Utah State helps NASA collect pebbles from the surface of an asteroid
October 21, 2020 | The Salt Lake Tribune
NASA took another “giant leap" forward on Tuesday — and do so with some help from Utah State University’s Space Dynamics Laboratory.
Four years ago, NASA launched a spaceship toward a distant asteroid. That craft, called OSIRIS-REx, successfully touched down and was able to collect dust and pebbles from the surface of the asteroid Bennu Tuesday night.
Bennu, a carbon-based asteroid that scientists hope contain evidence of our solar system’s ancient history, is now 207 million miles from Earth. It has a relatively high probability of impacting Earth late in the 22nd century.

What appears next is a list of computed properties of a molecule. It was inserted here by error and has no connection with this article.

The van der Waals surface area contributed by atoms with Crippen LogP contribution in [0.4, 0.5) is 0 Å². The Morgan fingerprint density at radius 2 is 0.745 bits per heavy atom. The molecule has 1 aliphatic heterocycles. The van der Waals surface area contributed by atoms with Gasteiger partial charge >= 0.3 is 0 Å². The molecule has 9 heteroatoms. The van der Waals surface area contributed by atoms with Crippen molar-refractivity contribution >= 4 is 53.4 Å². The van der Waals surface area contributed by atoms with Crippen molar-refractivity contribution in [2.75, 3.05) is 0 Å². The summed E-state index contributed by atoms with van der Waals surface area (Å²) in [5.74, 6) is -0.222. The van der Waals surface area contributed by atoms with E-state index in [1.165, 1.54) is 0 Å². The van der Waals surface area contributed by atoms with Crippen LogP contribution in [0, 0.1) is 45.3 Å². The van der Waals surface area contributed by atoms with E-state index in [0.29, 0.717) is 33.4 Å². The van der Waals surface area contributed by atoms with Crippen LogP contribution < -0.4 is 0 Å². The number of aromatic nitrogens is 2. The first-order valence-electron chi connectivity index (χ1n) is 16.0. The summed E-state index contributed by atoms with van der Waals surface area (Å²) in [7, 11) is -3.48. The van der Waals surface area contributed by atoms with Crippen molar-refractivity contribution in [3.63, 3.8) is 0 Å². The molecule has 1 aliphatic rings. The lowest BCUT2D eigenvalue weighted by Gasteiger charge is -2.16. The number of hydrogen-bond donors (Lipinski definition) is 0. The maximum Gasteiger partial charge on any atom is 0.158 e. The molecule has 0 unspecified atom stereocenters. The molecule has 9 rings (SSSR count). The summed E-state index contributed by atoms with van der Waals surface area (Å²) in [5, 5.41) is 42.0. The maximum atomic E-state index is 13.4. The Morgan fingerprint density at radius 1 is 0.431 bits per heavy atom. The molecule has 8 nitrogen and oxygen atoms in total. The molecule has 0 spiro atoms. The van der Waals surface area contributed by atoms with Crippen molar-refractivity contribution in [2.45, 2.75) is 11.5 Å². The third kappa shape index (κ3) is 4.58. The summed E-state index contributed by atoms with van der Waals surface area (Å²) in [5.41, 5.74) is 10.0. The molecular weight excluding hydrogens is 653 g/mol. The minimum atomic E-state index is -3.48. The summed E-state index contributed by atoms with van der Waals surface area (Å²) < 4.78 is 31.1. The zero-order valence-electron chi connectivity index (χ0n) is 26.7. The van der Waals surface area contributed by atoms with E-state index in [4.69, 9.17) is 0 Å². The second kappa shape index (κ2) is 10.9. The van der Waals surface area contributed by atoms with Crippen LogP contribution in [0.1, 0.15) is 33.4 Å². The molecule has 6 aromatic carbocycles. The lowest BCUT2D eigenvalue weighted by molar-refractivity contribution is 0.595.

Utah State’s lab built the electronics for three cameras onboard OSIRIS-REx. The three cameras are known as PolyCam, MapCam and SamCam.
PolyCam allowed NASA to get images of Bennu from about 1.2 million miles away, which helped with the spacecraft’s navigation to the asteroid. MapCam allowed scientists to search the asteroid for a good place to scrape the surface, while also mapping Bennu. SamCam, a close-range camera, verified the craft actually got a sample from the surface, which scientists call regolith.
“The successful collection of regolith from Bennu perfectly illustrates the ingenuity of the dedicated men and women from America’s storied space program, who routinely collaborate in order to provide valuable science,” said Jed Hancock, the executive director of programs and operations at Utah State’s Space Dynamics Lab. “SDL is honored to be a part of this historic mission.”
OSIRIS-REx has used its thrusters to push away from Bennu’s surface and the mission team will measure the sample by spinning the spacecraft with the collection arm extended. That material will be placed in a capsul that will be sent back to our planet. It is expected to land in Utah’s West Desert in 2023.